Mike Cartwright (Evergreen, AL) and I (Hamilton, AL) visited Max Draughn today at his Pecan Hill farm and nursery. He showed us around @250 acres of pecan trees with roughly half producing and the rest recently planted trees. Trees ranged in age from 150 years down to newly planted this year. We looked at most of his nurse limb selections along with roughly 50 named varieties of pecans plus lots of older native trees.
We saw - among others - producing trees of Amling, Creek, Excel, Elliott, McMillan, Gafford, Jackson, Forkert, Big Dan, Giftpack, Headquarters, Syrup Mill, plus many more.
Of the seedling selections we looked at, I was most impressed with SD-8 and RH-3. We looked at roughly 20 other seedlings, many of which were very good looking pecans, that had some scab or other weaknesses. For a combination of characteristics, SD-8 and RH-3 were the best we looked at. This might change next year if scab resistance breaks down or other flaws show up.
SD-8 is an Elliott seedling with heavy production of small nuts roughly 1/3 larger than Elliott. Production is consistent and reliable. Leaf disease and insect damage was minimal. While the tree appears to overload, I did not see any limbs loaded so heavily they could break. Harvest is mid-season with nut drop roughly the 15th of October. IMO, this pecan would make an excellent yard tree and has commercial potential so long as small size is acceptable.
RH-3 is possibly a Pointe Coupee seedling (correct me if wrong Max!) with elongated slight football shape. Disease and pest resistance appeared to be excellent. Commercial potential is very high for this pecan. Size is about 58 per pound with about 55% kernel.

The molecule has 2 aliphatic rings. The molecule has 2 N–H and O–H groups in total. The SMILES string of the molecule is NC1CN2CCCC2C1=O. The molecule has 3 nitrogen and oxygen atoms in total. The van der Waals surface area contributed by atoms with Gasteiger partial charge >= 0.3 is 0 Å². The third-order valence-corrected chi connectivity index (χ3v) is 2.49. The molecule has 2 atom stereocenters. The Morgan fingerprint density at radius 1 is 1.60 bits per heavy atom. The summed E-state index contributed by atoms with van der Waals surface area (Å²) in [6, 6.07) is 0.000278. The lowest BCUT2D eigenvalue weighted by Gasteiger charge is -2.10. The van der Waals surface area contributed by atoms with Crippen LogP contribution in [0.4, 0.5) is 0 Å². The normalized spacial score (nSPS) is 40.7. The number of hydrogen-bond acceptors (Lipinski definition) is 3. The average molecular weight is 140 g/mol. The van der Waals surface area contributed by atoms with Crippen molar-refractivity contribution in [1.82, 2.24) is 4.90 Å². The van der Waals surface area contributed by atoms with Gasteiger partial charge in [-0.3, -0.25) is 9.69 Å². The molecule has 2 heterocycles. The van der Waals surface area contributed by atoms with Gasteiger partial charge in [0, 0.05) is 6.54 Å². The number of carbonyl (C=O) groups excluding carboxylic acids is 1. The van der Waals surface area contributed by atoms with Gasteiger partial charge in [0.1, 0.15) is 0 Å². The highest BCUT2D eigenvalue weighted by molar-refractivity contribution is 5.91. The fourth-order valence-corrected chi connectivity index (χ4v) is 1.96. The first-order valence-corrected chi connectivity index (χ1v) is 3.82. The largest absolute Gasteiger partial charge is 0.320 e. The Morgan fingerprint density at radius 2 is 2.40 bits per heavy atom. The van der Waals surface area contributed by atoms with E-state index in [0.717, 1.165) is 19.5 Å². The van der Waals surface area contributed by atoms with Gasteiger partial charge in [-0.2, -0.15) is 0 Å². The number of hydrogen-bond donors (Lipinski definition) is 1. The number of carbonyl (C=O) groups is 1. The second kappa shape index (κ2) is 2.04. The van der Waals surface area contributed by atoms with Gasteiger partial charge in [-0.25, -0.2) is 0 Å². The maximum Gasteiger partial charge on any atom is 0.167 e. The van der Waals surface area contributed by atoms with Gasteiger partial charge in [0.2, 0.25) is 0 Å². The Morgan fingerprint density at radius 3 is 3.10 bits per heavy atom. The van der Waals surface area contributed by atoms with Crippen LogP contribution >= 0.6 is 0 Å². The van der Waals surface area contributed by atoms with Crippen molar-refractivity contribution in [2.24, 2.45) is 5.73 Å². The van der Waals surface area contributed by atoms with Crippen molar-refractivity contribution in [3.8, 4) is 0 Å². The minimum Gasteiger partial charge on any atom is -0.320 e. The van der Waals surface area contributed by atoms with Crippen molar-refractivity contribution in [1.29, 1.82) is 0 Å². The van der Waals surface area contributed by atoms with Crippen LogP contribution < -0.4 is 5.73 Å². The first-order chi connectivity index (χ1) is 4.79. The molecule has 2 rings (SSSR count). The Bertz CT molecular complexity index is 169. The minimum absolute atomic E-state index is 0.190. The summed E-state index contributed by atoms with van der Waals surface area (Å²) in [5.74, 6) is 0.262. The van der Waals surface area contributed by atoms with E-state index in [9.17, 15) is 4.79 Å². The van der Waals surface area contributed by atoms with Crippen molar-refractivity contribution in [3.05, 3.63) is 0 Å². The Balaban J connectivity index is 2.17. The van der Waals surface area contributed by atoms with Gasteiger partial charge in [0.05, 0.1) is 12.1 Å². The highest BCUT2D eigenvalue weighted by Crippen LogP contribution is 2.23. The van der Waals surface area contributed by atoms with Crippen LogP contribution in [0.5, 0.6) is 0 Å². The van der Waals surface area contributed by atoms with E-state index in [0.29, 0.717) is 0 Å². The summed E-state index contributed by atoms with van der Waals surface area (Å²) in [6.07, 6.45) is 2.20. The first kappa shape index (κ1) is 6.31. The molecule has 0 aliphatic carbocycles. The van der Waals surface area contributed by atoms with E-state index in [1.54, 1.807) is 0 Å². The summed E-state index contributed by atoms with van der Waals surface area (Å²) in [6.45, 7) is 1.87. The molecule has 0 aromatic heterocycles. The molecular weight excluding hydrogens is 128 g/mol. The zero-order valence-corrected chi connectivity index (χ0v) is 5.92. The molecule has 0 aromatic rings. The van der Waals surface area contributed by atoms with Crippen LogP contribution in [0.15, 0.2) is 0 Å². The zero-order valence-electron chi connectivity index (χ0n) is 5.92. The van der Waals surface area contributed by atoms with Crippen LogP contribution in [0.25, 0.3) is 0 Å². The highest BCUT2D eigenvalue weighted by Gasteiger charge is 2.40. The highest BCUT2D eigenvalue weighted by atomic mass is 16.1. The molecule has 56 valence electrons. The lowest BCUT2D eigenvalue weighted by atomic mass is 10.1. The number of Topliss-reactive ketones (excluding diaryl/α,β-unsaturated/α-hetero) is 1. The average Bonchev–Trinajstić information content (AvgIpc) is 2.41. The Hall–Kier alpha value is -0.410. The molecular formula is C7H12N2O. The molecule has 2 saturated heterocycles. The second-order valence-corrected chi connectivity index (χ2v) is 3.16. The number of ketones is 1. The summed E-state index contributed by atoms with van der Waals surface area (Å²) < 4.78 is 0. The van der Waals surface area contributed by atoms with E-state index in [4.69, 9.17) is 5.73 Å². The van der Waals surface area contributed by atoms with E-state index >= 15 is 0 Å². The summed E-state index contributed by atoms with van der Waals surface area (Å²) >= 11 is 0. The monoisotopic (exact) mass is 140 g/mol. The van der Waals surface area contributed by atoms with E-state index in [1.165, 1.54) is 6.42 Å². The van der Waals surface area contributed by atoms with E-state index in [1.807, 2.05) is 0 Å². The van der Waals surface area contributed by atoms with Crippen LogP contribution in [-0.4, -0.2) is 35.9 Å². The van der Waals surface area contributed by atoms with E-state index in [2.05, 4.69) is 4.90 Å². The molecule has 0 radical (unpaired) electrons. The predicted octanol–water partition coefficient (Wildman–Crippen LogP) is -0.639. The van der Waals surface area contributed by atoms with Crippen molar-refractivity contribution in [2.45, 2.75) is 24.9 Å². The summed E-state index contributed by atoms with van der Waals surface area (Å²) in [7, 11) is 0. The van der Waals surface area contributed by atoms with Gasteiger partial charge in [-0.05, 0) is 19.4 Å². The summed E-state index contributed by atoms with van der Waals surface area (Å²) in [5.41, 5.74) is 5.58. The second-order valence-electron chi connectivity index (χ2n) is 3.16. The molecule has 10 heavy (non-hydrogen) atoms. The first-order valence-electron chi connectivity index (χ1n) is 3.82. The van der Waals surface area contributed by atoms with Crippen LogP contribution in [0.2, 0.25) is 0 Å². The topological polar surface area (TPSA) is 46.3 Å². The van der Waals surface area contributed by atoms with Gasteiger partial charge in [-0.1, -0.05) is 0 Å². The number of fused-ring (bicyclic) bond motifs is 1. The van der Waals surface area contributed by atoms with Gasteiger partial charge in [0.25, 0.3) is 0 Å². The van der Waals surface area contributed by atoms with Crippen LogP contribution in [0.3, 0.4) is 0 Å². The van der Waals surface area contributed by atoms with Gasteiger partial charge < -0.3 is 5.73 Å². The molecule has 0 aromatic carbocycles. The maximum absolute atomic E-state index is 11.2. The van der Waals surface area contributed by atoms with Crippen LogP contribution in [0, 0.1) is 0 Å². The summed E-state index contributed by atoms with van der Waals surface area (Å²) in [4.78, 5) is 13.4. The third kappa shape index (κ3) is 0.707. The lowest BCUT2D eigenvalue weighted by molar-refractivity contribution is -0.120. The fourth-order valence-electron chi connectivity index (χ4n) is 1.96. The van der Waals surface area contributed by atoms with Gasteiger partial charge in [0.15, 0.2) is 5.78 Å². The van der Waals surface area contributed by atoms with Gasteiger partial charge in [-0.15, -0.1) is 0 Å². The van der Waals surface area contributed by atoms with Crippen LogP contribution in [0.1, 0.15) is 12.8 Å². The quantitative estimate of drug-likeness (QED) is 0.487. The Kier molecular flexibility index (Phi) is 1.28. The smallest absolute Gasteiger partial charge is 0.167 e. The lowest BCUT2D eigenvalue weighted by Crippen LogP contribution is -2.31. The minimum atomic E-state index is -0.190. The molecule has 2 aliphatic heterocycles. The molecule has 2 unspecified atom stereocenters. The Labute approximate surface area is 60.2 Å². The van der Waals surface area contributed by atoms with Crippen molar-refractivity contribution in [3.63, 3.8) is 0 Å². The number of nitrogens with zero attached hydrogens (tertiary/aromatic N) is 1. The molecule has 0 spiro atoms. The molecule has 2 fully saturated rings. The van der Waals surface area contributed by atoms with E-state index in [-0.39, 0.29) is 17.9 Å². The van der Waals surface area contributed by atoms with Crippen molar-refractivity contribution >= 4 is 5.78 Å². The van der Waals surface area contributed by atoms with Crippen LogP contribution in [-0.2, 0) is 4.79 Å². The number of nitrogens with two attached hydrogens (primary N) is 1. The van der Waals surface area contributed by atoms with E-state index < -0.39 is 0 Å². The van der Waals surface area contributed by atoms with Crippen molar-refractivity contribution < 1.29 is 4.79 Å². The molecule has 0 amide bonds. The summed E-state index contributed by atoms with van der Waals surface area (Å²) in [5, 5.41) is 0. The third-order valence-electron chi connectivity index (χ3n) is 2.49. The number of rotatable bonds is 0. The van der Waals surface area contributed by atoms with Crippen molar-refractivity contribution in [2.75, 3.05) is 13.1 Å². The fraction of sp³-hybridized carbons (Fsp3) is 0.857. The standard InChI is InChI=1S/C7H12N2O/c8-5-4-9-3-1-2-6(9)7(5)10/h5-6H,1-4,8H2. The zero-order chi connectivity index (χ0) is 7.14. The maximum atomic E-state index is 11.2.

I brought home 3 bags of nuts that I intend to plant and grow into producing trees. One bag is Gafford that were grown beside Excel with very strong potential that they pollinated each other. The potential in this cross is for better nut quality than Gafford and better disease and pest resistance than Excel. One bag is Syrup Mill that was planted with Gafford as a pollinator. Syrup Mill has exceptionally good kernel quality and Gafford has heavy production plus exceptional disease and pest resistance. Some of the Syrup Mill may have been pollinated by nearby Forkert trees which could be a very good combination for size and nut quality. The third bag is Forkert which is planted beside a row of Jackson. Both share the same genetic heritage as crosses of Success X Schley. Jackson is more disease resistant than Forkert but has lower production potential. Forkert has better production and nut quality but less disease resistance.
Max was an exceptionally good host who set aside 6 hours from a very busy day to talk with two interested amateurs. He loves to talk and he talks a LOT about pecans!